At first, I thought the person had forgotten about the fact that we disagreed about a project — or I that I had to ask them to stop calling me on weekends about projects.
In fact, we were just seeing things through different frames of reference.
Because of shitat mazliach if you’re working with Israelis you need to be really good at setting boundaries. If you aren’t, you run the risk of being taken advantage of from time to time.
In the Israeli client’s eye, me telling them not to call on weekends was me setting my “red line” (note: Israelis selectively love a few phrases in English; “red lines” is one of them).
The same rule about trying to keep relationships with clients warm and healthy and trying not to burn bridges applies in Israel just as it does anywhere else in the world.
But don’t think you’re going to risk a major falling-out with an Israeli client just by summoning up the temerity to express occasional differences of opinion.
Those that have visited Israel will surely have observed that Israelis live their lives frenetically.
They’ve probably forgotten about it by lunch.
Israelis Love The Telephone (And WhatsApp …. And ….. The Fax Machine)
At the risk of de-marketing myself to Israelis once again (but we can disagree, right?), I should point out that communication can be another gap that Israelis and immigrants need to bridge.
I’m one of those weird old-schoolers that positively adores email. (Yes, you read that right.)
It’s not that I have any particular aversion to phone calls.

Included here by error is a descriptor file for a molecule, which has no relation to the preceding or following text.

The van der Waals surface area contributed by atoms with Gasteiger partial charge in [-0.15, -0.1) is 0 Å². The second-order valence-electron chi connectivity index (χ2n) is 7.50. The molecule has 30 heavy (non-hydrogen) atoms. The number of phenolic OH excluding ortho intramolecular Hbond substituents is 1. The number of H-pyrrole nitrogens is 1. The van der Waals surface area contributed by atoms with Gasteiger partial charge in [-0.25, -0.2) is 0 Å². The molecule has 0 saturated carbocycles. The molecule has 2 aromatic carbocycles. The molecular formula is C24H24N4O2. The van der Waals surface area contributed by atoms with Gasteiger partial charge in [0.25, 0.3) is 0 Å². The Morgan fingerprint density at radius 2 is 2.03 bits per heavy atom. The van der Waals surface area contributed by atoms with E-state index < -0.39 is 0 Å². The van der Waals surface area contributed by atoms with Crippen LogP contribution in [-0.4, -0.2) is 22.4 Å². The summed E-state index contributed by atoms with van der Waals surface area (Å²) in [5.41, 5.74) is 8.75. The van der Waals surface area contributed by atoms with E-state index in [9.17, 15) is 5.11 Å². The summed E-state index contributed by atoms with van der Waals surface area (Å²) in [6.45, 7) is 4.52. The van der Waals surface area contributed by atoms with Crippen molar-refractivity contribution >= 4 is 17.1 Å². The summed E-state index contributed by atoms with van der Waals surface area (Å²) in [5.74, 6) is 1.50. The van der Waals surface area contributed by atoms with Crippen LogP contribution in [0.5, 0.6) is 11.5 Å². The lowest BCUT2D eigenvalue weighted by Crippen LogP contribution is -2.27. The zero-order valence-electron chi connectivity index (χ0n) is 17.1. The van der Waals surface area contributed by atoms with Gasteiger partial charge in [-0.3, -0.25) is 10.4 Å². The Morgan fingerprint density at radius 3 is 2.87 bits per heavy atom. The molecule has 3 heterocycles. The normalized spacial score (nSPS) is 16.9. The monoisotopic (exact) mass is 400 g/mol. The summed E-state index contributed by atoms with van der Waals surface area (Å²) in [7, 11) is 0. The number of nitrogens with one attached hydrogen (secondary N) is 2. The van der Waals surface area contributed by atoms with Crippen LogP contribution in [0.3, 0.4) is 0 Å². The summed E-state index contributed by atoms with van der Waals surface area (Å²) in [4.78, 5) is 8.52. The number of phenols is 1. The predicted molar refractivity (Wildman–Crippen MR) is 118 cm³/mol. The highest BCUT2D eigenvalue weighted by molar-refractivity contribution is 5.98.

It’s just that if I need to say “thanks, I got the brief — will try get it back to you by end of week” — I’m more likely to put that into an email than pick up the phone just to say that.
Israelis are obsessed with their phones and — relatively to many cultures — also have comparatively little concept of privacy or individual rights.
You’ll see this at a societal level when you find out that a government agency can summarily put an ikul (lien) on your bank account because you never got an arnona bill (municipal tax).
And you’ll encounter this when riding on a bus when the man next to you decides to call his mother to fill her in on how his appointment with the gastroenterologist just went. Israelis will take phone calls while participating in meetings, “serving” customers at café, and waiting in line to pay.
It’s all audible. It’s all in your face. It’s all right now. And that’s just how things work here. So if you want to align workflows, you need to adapt.
Although this is largely the situation now, it’s easy to forget that Israel is less than one hundred years old. The country is dynamic. And in a constant state of flux.
My only request for long phone calls, like to convey feedback on a draft, is that they be scheduled. And in the relatively short period I’ve lived here (five years) I’ve seen this slowly become the norm. Less sporadic calls. More “can we have a chat to discuss this at 15:00?”.
I always see the Israeli workplace retaining some distinctive features. Flat hierarchies and informality are the most striking ones. But with so much cross-pollination between Israel and other labor markets, particularly the American one, I see the differences eroding over time.
The other interesting facet of Israeli work culture is their love of WhatsApp in universal contexts — spanning both business and personal uses.
I strongly suggest that anybody working for themselves and dealing with Israelis buy a second SIM card and install WhatsApp Business which effectively gives them a duplicate WhatsApp account with which to interact with clients (as a bonus: WhatsApp Business allows you to set autoresponders and holiday messages).